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MDS patients speak out

Connaitre et combattre les myélosdysplasies (CCM)

When questioned about our disease, we and our doctors speak first of fatigue, but most words that are used — weariness, tiredness, numbness, heavy legs, stiff muscles, short breath — are not strong enough.

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Patrick Festy

11 April 2017

One patient describes it aptly:

It’s more a sensation of exhaustion than tiredness. I asked: Why am I like this? Why can’t I do the things I should be doing? I was told: You are tired, that’s normal, you are over 60, you are a grandparent, you want to continue to be active, but it’s normal. No, I felt, it’s not normal. I am not tired, I am totally exhausted. Something is wrong with me.

The widow of an MDS patient said:

Few of those they share their lives with or who assist them can comprehend the harassing fatigue that MDS patients suffer. My husband used to say: "We wonder if the specialists who are caring for us understand what this fatigue is really like."

But fatigue is not the whole story. For MDS patients it is associated with symptoms that do not necessarily have a clinical link to MDS but are nevertheless an intimate part of patients’ experience and reinforce the repercussions of fatigue on daily living. Efficace (2014) shows notably that loss of appetite, respiratory problems and insomnia accompany severe fatigue among high risk MDS patients.

And for most patients anemia is not the sole aspect of MDS. Neutropenia and thrombopenia, with their risk of infection and hemorrhaging, have a definite impact on patient survival.

Infectious diseases — primarily pneumonia — are the leading cause of death for people with myelodysplasia. But before being life threatening, neutropenia encroaches on everyday life. Immunodeficiency cuts you off from your friends, relatives and society:

I stopped going to the movies because I’m afraid of germs or I try to go on Sunday morning when no one else does. I’m low on white blood cells and since my immune system has weakened, I don’t use public transportation, I walk. I try to avoid going anywhere crowded. I avoid airports but sometimes I have to use them. I can’t travel the way I’d like to, I don’t dare travel with my grandchildren any more because I’m afraid something might happen to me.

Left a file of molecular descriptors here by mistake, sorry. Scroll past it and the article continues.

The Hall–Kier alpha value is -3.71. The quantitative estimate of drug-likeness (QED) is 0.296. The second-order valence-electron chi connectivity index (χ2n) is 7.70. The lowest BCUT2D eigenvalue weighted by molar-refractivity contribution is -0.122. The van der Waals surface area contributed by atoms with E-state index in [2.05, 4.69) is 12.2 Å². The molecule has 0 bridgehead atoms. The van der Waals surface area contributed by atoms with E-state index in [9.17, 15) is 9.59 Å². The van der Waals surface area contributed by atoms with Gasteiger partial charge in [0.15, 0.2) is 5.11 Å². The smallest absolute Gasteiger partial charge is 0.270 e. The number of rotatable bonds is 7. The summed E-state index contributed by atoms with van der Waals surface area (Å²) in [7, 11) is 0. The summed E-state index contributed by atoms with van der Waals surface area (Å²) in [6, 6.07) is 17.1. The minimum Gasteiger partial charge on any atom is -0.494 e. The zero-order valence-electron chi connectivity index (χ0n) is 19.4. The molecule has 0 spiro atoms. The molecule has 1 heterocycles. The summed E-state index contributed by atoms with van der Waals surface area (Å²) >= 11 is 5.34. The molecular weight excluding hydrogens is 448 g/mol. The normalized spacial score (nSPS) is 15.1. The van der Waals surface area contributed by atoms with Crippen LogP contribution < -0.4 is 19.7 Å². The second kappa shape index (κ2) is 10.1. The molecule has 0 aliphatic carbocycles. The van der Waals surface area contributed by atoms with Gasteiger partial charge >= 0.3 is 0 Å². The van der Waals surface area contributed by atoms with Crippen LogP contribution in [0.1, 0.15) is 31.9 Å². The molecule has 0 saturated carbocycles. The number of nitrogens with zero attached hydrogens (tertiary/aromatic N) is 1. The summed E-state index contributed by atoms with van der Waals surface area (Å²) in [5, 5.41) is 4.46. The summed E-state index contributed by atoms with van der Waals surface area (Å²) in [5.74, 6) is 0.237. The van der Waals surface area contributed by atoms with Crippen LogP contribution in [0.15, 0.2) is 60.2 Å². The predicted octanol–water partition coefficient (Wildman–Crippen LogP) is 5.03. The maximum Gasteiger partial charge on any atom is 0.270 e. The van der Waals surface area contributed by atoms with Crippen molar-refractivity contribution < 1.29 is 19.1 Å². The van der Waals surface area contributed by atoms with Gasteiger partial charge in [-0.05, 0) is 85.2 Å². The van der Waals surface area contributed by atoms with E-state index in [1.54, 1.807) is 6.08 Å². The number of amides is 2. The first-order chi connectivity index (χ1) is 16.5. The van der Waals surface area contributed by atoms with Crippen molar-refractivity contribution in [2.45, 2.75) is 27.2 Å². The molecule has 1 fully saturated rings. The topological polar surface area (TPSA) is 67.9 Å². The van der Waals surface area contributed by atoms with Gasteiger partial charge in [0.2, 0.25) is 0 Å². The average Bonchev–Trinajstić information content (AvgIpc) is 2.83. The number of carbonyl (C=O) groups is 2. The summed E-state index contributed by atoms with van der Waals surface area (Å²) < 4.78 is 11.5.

Thrombopenia is another major cause of mortality for patients with myelodysplasia. Patients must plan in advance for surgical operations likely to cause bleeding, program them when their platelet count is still sufficiently high, or just after a transfusion. It is a more pernicious enemy than germs. It is an impalpable threat:

Too few platelets, too slow coagulation will lead to internal and external bleeding... This is what I fear the most, terrible bleeding. I am afraid of bleeding... I lived through the Algerian war, World War II, bleeding is horrible. Yes, it’s an ever present, ominous peril.

When we studied the effects of fatigue on quality of life of the members of our patients’ group in 2012-2013 we also discovered the effects of symptoms and problems often associated with MDS: loss of appetite, respiratory problems, susceptibility to infections and bleeding. The impact is as much psychological as physical. MDS patients surveyed were 25% less likely than other members of their age group to be able to do what they were used to doing and thereby experienced greater physical limitations. But they were also 26% more likely to fear that their condition would get worse than others in their age group and thereby experienced greater emotional distress.

Efficace et al. (2014) results confirm: